Does a waterspout over the ocean contain fresh or salt water?

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Does a waterspout over the ocean contain fresh or salt water?
funnel of water extends between ocean below and cloud above

Waterspout photo from NOAA Photo Library

A waterspout is a whirlwind that forms over water, beneath a cumulus cloud. Before you see the waterspout, you may see a funnel cloud hanging from the bottom of the cloud. This funnel cloud is made of pure water as it is formed from water vapor in the air that condenses into liquid droplets.

A waterspout forms when the rotating column of air reaches the surface and draws up water. Over the ocean, the water droplets in the vortex will be salt water. Very few water droplets enter the cloud from the water spout in comparison to the number of drops already in the cloud. So, any rain would not taste salty.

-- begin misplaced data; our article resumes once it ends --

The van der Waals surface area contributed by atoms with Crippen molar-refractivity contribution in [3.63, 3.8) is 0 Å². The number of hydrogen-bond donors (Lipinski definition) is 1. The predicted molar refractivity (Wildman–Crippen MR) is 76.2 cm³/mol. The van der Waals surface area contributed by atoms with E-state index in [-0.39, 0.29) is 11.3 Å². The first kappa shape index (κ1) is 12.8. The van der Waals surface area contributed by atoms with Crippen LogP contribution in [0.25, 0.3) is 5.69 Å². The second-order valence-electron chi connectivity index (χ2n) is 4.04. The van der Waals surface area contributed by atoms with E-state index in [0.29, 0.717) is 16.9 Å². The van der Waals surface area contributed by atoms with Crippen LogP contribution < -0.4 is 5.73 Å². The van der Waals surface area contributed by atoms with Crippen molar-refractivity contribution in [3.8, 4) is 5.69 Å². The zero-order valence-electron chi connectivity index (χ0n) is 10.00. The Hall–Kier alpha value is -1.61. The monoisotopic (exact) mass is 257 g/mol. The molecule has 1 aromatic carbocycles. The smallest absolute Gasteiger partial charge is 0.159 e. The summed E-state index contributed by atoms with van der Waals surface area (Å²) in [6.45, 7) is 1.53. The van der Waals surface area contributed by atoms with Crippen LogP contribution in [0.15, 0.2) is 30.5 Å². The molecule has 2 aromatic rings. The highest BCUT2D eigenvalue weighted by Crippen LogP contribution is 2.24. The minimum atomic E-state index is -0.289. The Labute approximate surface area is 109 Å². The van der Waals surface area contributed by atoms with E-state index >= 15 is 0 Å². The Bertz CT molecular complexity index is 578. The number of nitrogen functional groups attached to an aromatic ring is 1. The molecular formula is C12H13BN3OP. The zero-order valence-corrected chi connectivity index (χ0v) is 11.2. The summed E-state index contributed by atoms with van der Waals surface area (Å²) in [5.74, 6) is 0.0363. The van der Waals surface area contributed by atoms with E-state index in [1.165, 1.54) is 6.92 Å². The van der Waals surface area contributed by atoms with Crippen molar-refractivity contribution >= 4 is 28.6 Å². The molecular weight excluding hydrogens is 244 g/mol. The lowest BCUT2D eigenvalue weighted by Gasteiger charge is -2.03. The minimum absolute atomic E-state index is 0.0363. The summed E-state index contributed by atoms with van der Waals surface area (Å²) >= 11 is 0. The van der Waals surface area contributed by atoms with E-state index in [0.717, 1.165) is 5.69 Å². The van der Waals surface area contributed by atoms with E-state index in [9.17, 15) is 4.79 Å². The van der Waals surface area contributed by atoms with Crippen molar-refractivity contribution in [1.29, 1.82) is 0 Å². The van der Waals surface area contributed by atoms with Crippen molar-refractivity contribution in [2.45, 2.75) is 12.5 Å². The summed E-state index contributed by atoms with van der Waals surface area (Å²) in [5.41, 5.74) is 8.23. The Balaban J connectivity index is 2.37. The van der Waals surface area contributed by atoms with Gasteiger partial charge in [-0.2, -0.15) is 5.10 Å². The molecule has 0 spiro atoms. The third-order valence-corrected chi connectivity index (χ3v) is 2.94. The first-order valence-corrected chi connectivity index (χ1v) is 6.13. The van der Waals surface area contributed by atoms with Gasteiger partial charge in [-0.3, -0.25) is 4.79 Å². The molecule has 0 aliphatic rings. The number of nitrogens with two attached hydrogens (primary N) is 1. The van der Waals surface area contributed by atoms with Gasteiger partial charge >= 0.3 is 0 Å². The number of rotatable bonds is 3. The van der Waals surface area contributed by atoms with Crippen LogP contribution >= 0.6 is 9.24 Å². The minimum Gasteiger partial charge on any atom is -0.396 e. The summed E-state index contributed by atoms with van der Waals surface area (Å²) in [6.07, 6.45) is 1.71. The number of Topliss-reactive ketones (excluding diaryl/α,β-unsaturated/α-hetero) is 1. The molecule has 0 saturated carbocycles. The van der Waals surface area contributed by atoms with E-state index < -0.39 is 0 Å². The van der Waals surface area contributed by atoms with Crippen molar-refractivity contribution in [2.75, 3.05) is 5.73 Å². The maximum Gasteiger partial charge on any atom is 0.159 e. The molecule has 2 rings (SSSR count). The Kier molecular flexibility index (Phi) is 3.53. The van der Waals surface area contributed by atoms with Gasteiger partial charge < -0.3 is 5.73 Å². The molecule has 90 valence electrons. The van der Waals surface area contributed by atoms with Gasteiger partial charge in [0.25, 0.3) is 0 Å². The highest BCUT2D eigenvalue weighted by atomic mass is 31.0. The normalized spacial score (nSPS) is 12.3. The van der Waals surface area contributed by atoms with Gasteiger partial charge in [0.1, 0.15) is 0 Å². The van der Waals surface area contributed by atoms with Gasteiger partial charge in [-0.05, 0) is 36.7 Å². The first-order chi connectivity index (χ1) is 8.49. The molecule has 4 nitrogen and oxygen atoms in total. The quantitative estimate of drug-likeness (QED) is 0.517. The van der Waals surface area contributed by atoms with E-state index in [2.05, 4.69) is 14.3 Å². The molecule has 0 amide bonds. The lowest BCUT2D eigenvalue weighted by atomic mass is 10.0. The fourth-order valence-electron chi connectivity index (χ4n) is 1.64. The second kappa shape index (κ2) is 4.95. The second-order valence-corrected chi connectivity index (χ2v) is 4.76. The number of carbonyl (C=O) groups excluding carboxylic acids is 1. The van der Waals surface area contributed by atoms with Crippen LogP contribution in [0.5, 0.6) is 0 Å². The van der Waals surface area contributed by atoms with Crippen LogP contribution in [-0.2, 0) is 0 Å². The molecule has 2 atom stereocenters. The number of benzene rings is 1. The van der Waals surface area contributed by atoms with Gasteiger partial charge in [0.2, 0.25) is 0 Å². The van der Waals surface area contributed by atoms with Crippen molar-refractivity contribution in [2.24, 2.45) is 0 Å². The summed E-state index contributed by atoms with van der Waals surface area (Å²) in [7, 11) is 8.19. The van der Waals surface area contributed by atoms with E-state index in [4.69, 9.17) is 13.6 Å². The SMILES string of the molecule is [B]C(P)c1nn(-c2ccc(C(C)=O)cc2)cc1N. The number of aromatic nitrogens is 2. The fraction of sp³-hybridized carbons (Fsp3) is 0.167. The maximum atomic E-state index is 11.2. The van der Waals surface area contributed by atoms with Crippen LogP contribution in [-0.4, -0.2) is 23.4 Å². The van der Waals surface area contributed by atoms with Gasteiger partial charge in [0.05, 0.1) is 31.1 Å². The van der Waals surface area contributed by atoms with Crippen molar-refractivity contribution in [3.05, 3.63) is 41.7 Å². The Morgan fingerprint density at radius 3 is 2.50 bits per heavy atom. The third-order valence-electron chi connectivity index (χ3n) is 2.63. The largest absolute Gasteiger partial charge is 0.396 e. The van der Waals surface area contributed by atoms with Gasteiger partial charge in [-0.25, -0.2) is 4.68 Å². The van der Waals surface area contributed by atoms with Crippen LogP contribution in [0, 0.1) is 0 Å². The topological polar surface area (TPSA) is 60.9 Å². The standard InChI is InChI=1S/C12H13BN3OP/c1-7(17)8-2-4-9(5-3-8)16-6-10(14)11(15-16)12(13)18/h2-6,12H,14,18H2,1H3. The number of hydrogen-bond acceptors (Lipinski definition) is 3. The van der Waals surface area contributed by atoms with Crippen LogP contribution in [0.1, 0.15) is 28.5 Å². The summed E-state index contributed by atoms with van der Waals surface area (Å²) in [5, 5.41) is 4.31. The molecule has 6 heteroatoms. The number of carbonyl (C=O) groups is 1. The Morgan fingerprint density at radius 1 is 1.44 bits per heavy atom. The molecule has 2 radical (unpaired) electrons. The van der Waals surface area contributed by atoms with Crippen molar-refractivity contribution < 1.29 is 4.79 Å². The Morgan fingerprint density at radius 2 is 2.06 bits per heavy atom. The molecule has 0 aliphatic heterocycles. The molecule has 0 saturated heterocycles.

Waterspouts are common where there are frequent thunderstorms over large bodies of water. The Florida Keys, the Gulf of Mexico, and Chesapeake Bay are common locations for waterspouts, but they also occur over the Great Lakes.

These tornadic waterspouts are generally much weaker than the weakest tornado, but if you seen one in a boat, consider it dangerous. To avoid the danger, steer your boat at right angles to the spout’s movement. If you can’t get out of the way, put on your lifejacket (which you should already have on) and protect yourself from flying debris.

Steven A. Ackerman and Jonathan Martin are professors in the Department of Atmospheric and Oceanic Sciences at UW-Madison, are guests on the Larry Meiller‘s WHA-AM radio show the last Monday of each month at 11:45 a.m.